(2)

where denotes the number of the H1 attribute outputs, are ground-truth labels and are output probability predictions. A similar equation is also used for . Furthermore, following [9], the Euclidean square loss for bounding box regression can be defined as:

(3)

where is the predicted relative location and is the ground-truth relative location. Besides, the hyper-parameters in Eq. (1) are used to control the balance of multi-task losses. They are fixed as: , and in all our experiments. Note that, to fit DAP3D-Net, we adopt affine spatio-temporal warping (similar as in [9]) to resize all appearance-motion clips with the fixed-size as the inputs444In [46], they split videos into 16-frame long clips with a 8-frame overlap between two consecutive clips as the inputs of the deep net. The reason is [46] focuses on group activity recognition and the information of the activity scene on spatial dimensions of a clip is more important than information on the temporal dimension. Thus, splitting with 16-frames does not break the integrity of target activities in training data. However, each training video in NASA includes only one integrated action and any split will make it incomplete. Thus, we warp all training clips with the same size as the DAP3D-Net inputs instead of brutally splitting them. to the deep model. After attempting various network architectures with different parameter settings, the current 3D convolutional neural network structure shown in Fig. 4 proves to be the best option for our action parsing task.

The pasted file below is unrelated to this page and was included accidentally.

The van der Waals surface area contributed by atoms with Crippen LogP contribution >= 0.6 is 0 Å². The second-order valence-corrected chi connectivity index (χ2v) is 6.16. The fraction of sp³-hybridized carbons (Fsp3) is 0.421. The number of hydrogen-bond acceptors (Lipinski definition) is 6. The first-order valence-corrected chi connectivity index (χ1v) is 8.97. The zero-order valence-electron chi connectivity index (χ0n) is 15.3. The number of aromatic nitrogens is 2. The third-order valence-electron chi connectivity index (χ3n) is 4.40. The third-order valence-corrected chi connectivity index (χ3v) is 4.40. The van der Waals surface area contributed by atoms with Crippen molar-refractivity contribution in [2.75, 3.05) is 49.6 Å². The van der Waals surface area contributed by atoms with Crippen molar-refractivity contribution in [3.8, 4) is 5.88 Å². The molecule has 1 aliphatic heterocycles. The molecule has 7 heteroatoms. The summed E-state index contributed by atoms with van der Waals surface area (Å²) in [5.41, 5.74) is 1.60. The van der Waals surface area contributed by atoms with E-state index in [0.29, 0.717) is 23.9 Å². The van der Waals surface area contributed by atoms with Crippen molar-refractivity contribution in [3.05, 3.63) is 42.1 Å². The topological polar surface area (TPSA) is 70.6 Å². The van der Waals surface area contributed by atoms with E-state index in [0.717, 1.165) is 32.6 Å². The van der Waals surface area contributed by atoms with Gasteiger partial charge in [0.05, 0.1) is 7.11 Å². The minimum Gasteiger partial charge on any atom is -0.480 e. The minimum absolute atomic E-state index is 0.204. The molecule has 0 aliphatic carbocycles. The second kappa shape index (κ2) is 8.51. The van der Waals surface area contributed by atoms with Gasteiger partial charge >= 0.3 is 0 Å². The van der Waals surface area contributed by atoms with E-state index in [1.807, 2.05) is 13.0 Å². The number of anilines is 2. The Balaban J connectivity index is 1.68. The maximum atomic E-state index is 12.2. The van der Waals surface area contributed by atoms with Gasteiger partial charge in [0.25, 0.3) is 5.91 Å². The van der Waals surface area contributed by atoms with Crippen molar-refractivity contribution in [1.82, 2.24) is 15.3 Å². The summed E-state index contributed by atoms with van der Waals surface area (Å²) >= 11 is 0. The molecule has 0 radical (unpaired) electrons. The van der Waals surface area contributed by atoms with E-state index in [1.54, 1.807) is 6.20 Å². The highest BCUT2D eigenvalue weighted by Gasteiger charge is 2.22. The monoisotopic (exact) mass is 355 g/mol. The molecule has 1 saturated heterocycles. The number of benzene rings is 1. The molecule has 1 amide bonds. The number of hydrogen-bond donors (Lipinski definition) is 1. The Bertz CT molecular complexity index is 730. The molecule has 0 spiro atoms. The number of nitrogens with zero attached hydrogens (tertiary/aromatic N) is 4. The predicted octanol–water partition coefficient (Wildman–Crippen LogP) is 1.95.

Figure 6: Visualization of the feature map in Conv2 layer. (a) The three channels (from top to bottom - gray-scale, optical flow Vx and optical flow Vy) of 20-frame appearance-motion sequence: Turnaroundkick; (b) the feature map of Conv2 layer for action Turnaroundkick. In particular, Conv2 feature maps are illustrated in a total of blocks and each block is the visualization of a dimensional feature. The similar visualization of feature maps for a appearance-motion sequence: bowandarrow in Conv2 layer can also be seen in (c) and (d). (Zoom in for better viewing.)

3.3 Action Parsing via DAP3D-Net

Once DAP3D-Net is trained, for a new test video containing multiple actions with complex scene, we first apply an action proposal method to obtain a set of candidate action chunks with corresponding coarse locations motivated by [9]. In fact, a variety of recent papers offer methods [10, 30, 53, 57, 48] for generating action proposals to effectively reduce the searching space for detection-based research. In our framework, we adopt [57] to propose the action candidates (average 550 proposals per video) due to the impressive performance reported in their paper. We further construct the appearance-motion data and warp them into the identical size of for each obtained action proposal as in the training phase, and then feed them into the learned DAP3D-Net. Consequently, the relative location, action category, and action attributes of each proposed video chunk can be obtained through DAP3D-Net. Particularly, to further refine the localization of actions, we formulate the bounding box adjustment equation as:

(4)

where denotes the refined location of the action center, coordinate denotes the center location of the action proposal and coordinate denotes the relative location outputted from DAP3D-Net. Finally, a non-maximum suppression is applied to reject a proposal if it has an intersection-over-union (IoU) overlap with a higher scoring proposal and the IoU is larger than a threshold following [9]. For a faster action parsing, SVD can be applied with FC layers as [8].

Method
baseball
pitch
basketball
control
basketball
shooting

boilrstok

bowand
arrow

clapping

crouch
walk
golf
swing

jump

karate
kick

pointing

pull
rope
right
knee

rounhouse

scurry
jog

sitting

skiing